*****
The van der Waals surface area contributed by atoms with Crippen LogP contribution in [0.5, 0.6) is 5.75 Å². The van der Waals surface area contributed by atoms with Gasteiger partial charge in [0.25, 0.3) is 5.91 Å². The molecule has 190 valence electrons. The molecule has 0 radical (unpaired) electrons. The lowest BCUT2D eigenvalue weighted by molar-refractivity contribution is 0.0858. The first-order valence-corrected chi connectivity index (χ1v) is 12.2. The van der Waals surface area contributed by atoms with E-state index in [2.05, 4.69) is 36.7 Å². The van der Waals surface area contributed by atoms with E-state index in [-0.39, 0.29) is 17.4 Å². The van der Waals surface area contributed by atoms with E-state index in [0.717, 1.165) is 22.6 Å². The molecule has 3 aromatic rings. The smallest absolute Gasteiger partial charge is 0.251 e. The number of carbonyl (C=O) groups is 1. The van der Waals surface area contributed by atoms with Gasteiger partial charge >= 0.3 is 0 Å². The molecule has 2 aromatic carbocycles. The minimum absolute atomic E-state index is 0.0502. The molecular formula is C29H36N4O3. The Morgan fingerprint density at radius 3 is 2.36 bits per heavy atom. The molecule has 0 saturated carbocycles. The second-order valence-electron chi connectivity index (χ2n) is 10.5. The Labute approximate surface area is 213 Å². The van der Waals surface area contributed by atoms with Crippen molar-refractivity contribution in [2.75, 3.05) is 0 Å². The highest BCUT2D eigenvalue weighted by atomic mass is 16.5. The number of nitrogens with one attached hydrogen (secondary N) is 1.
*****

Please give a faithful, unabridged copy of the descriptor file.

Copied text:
The van der Waals surface area contributed by atoms with Crippen LogP contribution in [0.5, 0.6) is 5.75 Å². The van der Waals surface area contributed by atoms with Gasteiger partial charge in [0.25, 0.3) is 5.91 Å². The molecule has 190 valence electrons. The molecule has 0 radical (unpaired) electrons. The lowest BCUT2D eigenvalue weighted by molar-refractivity contribution is 0.0858. The first-order valence-corrected chi connectivity index (χ1v) is 12.2. The van der Waals surface area contributed by atoms with E-state index in [2.05, 4.69) is 36.7 Å². The van der Waals surface area contributed by atoms with E-state index in [-0.39, 0.29) is 17.4 Å². The van der Waals surface area contributed by atoms with E-state index in [0.717, 1.165) is 22.6 Å². The molecule has 3 aromatic rings. The smallest absolute Gasteiger partial charge is 0.251 e. The number of carbonyl (C=O) groups is 1. The van der Waals surface area contributed by atoms with Gasteiger partial charge >= 0.3 is 0 Å². The molecule has 2 aromatic carbocycles. The minimum absolute atomic E-state index is 0.0502. The molecular formula is C29H36N4O3. The Morgan fingerprint density at radius 3 is 2.36 bits per heavy atom. The molecule has 0 saturated carbocycles. The second-order valence-electron chi connectivity index (χ2n) is 10.5. The Labute approximate surface area is 213 Å². The van der Waals surface area contributed by atoms with Crippen molar-refractivity contribution in [2.75, 3.05) is 0 Å². The highest BCUT2D eigenvalue weighted by atomic mass is 16.5. The number of nitrogens with one attached hydrogen (secondary N) is 1.